Why Measuring Performance Matters More In Hard Times

by Stacey Barr |

We normally cut back on measuring performance in hard times, because it seems non-essential. But without measurement, the hard times will get harder.

A lifebuoy floating in rough seas. Credit: https://www.istockphoto.com/au/portfolio/paulfleet

Many countries have managed to dramatically slow the spread of COVID-19, because they’ve had time to respond before the growth got out of hand. They’ve responded just in time, because they’ve been data-driven and measures-driven.

Without all the data collected around the world on daily new cases, and the Growth Factor metric this helps us compute, too many more countries would have ended up in the terrible situation of Spain and Italy. Their delayed responses have meant new cases grew to a level that stressed health system capacity to the point of collapse.

“The country’s hospitals are groaning under the weight of the pandemic…”

Sure, the daily new cases data isn’t accurate. Reporting isn’t consistent. Undetected mild cases aren’t included. Some countries might not be ready for the transparency. But, data accuracy doesn’t matter as much as many think, because the patterns emerging from the data are clear, and actionable.

Measurement, even if it’s not perfect, speeds up decisions.

We all know that good decisions, in times of good fortune, make the difference to how well businesses thrive. But in hard (even chaotic) times, like these, faster decisions make all the difference to whether or not businesses survive.

Measurement is at the foundation of how good and how fast decision-making is:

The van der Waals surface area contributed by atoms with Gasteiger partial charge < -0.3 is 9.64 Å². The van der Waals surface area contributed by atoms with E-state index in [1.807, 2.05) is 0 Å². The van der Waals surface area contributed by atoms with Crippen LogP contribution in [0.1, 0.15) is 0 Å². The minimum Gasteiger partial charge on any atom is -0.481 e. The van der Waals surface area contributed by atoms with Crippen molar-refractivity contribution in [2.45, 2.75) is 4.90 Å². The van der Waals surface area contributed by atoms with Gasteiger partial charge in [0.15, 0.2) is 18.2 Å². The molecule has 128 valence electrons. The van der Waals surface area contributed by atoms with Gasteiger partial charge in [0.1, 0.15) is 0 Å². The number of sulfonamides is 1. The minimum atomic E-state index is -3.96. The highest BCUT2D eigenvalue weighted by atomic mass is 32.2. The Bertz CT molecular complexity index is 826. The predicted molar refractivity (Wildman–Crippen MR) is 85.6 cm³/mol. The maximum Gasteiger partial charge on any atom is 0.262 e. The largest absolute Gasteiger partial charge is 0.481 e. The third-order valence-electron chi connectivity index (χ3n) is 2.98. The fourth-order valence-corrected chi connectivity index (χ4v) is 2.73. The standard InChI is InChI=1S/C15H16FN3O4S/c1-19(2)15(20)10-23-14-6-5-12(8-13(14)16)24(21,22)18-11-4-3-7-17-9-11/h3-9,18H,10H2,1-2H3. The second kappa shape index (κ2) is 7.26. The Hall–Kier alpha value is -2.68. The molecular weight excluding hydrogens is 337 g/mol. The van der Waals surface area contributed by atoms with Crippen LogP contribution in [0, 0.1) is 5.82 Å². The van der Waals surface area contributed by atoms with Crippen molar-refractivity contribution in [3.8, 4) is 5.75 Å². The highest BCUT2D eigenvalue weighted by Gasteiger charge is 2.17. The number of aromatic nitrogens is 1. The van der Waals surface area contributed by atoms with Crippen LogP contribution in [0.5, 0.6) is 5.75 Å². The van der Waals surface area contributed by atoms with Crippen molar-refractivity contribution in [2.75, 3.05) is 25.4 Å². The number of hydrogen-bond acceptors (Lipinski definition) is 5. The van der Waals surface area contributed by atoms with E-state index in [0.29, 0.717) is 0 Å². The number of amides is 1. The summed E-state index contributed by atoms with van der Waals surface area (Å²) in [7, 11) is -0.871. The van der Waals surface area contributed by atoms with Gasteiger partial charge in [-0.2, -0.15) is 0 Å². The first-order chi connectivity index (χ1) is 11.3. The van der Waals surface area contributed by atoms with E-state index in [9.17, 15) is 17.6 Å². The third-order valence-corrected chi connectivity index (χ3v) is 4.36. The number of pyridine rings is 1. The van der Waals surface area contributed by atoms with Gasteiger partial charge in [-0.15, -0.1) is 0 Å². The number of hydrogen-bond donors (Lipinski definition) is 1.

• Measurement reduces the errors in making decisions, stopping us from acting when we shouldn’t and from not acting when we should.
  • Measurement provides an objective centre to dialogue during decision-making, avoiding the dissention and disengagement that opinion often triggers.
  • Measurement gives more people confidence in decisions, which guesswork and estimation cannot.

Measurement is a vital leadership tool.

Deliberate and confident leadership is essential in times of uncertainty and catastrophe. Leaders need to set a clear path forward, to help ease their employees’ anxiety about the future. And leaders need to choose and emphasise where attention and time and limited resources must go now.

Measurement is a tool that helps leaders communicate the way forward and align everyone to that way forward:

Measurement isn’t a luxury in tough times; it’s a liberator.

The consequences of putting measurement on the backburner are worse now than before. In tough times, we need to be agile and accurate. Guesswork and estimation are the luxuries we can’t afford anymore; not objective measurement.

We shouldn’t over-measure, either. We need to ruthlessly select measures that directly evidence the results that matter right now. And those results are different; they have to do with survival and sustaining our businesses so they make it into the new world after COVID-19.

If you appreciate how well measurement can focus us on what matters, speed up our decision-making, and make our decisions better, you’ll know why now, more than ever, measurement can’t be one of the things we stop doing.

Measurement isn’t a luxury in hard times; it’s a liberator.
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